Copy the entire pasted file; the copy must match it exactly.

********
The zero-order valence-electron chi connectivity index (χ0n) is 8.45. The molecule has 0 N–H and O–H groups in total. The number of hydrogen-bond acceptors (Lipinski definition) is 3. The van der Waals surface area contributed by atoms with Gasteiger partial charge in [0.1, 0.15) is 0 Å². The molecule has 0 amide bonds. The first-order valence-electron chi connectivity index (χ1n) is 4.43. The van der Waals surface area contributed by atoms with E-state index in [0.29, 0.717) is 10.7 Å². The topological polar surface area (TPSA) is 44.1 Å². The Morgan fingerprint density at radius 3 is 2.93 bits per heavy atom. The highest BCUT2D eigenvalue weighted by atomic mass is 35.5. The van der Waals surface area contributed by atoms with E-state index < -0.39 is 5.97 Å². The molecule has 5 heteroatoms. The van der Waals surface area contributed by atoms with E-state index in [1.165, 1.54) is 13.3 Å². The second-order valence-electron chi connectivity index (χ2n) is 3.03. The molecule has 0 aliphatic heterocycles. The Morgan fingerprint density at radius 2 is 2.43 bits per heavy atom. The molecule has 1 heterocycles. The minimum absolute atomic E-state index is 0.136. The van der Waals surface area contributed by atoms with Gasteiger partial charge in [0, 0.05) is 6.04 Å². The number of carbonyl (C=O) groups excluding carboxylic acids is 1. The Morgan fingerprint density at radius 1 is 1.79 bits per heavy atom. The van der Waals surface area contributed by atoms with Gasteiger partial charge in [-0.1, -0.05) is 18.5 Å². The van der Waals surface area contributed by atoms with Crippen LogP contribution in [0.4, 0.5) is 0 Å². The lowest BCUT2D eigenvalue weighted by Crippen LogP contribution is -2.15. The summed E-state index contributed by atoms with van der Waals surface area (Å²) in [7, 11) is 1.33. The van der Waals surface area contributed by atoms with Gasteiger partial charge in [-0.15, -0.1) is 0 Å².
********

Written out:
The zero-order valence-electron chi connectivity index (χ0n) is 8.45. The molecule has 0 N–H and O–H groups in total. The number of hydrogen-bond acceptors (Lipinski definition) is 3. The van der Waals surface area contributed by atoms with Gasteiger partial charge in [0.1, 0.15) is 0 Å². The molecule has 0 amide bonds. The first-order valence-electron chi connectivity index (χ1n) is 4.43. The van der Waals surface area contributed by atoms with E-state index in [0.29, 0.717) is 10.7 Å². The topological polar surface area (TPSA) is 44.1 Å². The Morgan fingerprint density at radius 3 is 2.93 bits per heavy atom. The highest BCUT2D eigenvalue weighted by atomic mass is 35.5. The van der Waals surface area contributed by atoms with E-state index < -0.39 is 5.97 Å². The molecule has 5 heteroatoms. The van der Waals surface area contributed by atoms with E-state index in [1.165, 1.54) is 13.3 Å². The second-order valence-electron chi connectivity index (χ2n) is 3.03. The molecule has 0 aliphatic heterocycles. The Morgan fingerprint density at radius 2 is 2.43 bits per heavy atom. The molecule has 1 heterocycles. The minimum absolute atomic E-state index is 0.136. The van der Waals surface area contributed by atoms with Gasteiger partial charge in [0, 0.05) is 6.04 Å². The number of carbonyl (C=O) groups excluding carboxylic acids is 1. The Morgan fingerprint density at radius 1 is 1.79 bits per heavy atom. The van der Waals surface area contributed by atoms with Gasteiger partial charge in [-0.1, -0.05) is 18.5 Å². The van der Waals surface area contributed by atoms with Crippen LogP contribution in [0.4, 0.5) is 0 Å². The lowest BCUT2D eigenvalue weighted by Crippen LogP contribution is -2.15. The summed E-state index contributed by atoms with van der Waals surface area (Å²) in [7, 11) is 1.33. The van der Waals surface area contributed by atoms with Gasteiger partial charge in [-0.15, -0.1) is 0 Å².